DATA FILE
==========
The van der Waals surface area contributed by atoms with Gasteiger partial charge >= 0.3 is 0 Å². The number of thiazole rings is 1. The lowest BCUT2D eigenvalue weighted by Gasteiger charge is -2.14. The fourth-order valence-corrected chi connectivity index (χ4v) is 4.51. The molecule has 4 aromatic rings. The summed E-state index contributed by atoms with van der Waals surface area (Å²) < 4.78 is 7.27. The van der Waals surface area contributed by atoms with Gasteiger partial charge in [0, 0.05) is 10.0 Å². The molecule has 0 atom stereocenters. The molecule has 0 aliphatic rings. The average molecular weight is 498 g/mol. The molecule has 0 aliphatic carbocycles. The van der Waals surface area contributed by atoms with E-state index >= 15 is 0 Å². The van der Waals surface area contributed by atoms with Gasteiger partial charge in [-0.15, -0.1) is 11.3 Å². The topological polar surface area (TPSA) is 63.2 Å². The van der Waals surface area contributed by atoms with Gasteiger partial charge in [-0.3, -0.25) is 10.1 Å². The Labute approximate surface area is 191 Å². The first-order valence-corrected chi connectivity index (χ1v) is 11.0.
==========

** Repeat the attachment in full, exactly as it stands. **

The van der Waals surface area contributed by atoms with Gasteiger partial charge >= 0.3 is 0 Å². The number of thiazole rings is 1. The lowest BCUT2D eigenvalue weighted by Gasteiger charge is -2.14. The fourth-order valence-corrected chi connectivity index (χ4v) is 4.51. The molecule has 4 aromatic rings. The summed E-state index contributed by atoms with van der Waals surface area (Å²) < 4.78 is 7.27. The van der Waals surface area contributed by atoms with Gasteiger partial charge in [0, 0.05) is 10.0 Å². The molecule has 0 atom stereocenters. The molecule has 0 aliphatic rings. The average molecular weight is 498 g/mol. The molecule has 0 aliphatic carbocycles. The van der Waals surface area contributed by atoms with E-state index >= 15 is 0 Å². The van der Waals surface area contributed by atoms with Gasteiger partial charge in [-0.15, -0.1) is 11.3 Å². The topological polar surface area (TPSA) is 63.2 Å². The van der Waals surface area contributed by atoms with Gasteiger partial charge in [-0.3, -0.25) is 10.1 Å². The Labute approximate surface area is 191 Å². The first-order valence-corrected chi connectivity index (χ1v) is 11.0.